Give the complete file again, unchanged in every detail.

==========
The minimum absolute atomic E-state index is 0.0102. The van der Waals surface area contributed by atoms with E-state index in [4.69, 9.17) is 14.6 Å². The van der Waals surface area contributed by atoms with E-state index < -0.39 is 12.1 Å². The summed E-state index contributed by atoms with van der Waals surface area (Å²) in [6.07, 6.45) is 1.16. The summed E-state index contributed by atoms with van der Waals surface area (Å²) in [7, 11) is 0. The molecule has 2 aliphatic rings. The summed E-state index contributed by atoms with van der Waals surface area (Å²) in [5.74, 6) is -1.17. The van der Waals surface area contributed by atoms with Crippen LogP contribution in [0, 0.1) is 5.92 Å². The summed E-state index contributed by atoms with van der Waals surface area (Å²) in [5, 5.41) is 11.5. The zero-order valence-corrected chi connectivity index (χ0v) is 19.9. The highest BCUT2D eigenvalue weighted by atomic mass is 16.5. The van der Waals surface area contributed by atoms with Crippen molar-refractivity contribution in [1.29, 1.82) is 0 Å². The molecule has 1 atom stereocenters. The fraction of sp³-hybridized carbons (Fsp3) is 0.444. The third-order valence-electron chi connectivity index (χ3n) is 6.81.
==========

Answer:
The minimum absolute atomic E-state index is 0.0102. The van der Waals surface area contributed by atoms with E-state index in [4.69, 9.17) is 14.6 Å². The van der Waals surface area contributed by atoms with E-state index < -0.39 is 12.1 Å². The summed E-state index contributed by atoms with van der Waals surface area (Å²) in [6.07, 6.45) is 1.16. The summed E-state index contributed by atoms with van der Waals surface area (Å²) in [7, 11) is 0. The molecule has 2 aliphatic rings. The summed E-state index contributed by atoms with van der Waals surface area (Å²) in [5.74, 6) is -1.17. The van der Waals surface area contributed by atoms with Crippen LogP contribution in [0, 0.1) is 5.92 Å². The summed E-state index contributed by atoms with van der Waals surface area (Å²) in [5, 5.41) is 11.5. The zero-order valence-corrected chi connectivity index (χ0v) is 19.9. The highest BCUT2D eigenvalue weighted by atomic mass is 16.5. The van der Waals surface area contributed by atoms with Crippen molar-refractivity contribution in [1.29, 1.82) is 0 Å². The molecule has 1 atom stereocenters. The fraction of sp³-hybridized carbons (Fsp3) is 0.444. The third-order valence-electron chi connectivity index (χ3n) is 6.81.